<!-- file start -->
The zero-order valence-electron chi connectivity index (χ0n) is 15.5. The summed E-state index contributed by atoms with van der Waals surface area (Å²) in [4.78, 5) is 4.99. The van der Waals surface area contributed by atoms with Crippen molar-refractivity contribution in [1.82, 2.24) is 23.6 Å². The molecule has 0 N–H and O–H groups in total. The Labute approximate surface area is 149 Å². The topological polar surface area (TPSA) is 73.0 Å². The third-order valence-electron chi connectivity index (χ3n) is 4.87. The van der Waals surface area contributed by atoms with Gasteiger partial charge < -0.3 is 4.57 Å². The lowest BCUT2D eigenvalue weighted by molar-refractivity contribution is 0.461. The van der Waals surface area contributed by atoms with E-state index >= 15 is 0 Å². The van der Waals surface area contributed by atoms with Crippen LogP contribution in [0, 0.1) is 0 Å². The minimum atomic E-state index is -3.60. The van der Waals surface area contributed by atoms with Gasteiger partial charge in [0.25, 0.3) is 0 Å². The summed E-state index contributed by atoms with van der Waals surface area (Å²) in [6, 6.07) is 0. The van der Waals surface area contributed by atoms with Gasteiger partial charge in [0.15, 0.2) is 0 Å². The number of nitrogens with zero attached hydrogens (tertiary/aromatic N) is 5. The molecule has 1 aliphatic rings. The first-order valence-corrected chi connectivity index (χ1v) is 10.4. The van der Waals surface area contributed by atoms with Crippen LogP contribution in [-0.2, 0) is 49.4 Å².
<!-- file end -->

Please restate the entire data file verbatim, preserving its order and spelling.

The zero-order valence-electron chi connectivity index (χ0n) is 15.5. The summed E-state index contributed by atoms with van der Waals surface area (Å²) in [4.78, 5) is 4.99. The van der Waals surface area contributed by atoms with Crippen molar-refractivity contribution in [1.82, 2.24) is 23.6 Å². The molecule has 0 N–H and O–H groups in total. The Labute approximate surface area is 149 Å². The topological polar surface area (TPSA) is 73.0 Å². The third-order valence-electron chi connectivity index (χ3n) is 4.87. The van der Waals surface area contributed by atoms with Gasteiger partial charge < -0.3 is 4.57 Å². The lowest BCUT2D eigenvalue weighted by molar-refractivity contribution is 0.461. The van der Waals surface area contributed by atoms with E-state index >= 15 is 0 Å². The van der Waals surface area contributed by atoms with Crippen LogP contribution in [0, 0.1) is 0 Å². The minimum atomic E-state index is -3.60. The van der Waals surface area contributed by atoms with Gasteiger partial charge in [0.25, 0.3) is 0 Å². The summed E-state index contributed by atoms with van der Waals surface area (Å²) in [6, 6.07) is 0. The van der Waals surface area contributed by atoms with Gasteiger partial charge in [0.15, 0.2) is 0 Å². The number of nitrogens with zero attached hydrogens (tertiary/aromatic N) is 5. The molecule has 1 aliphatic rings. The first-order valence-corrected chi connectivity index (χ1v) is 10.4. The van der Waals surface area contributed by atoms with Crippen LogP contribution in [-0.2, 0) is 49.4 Å².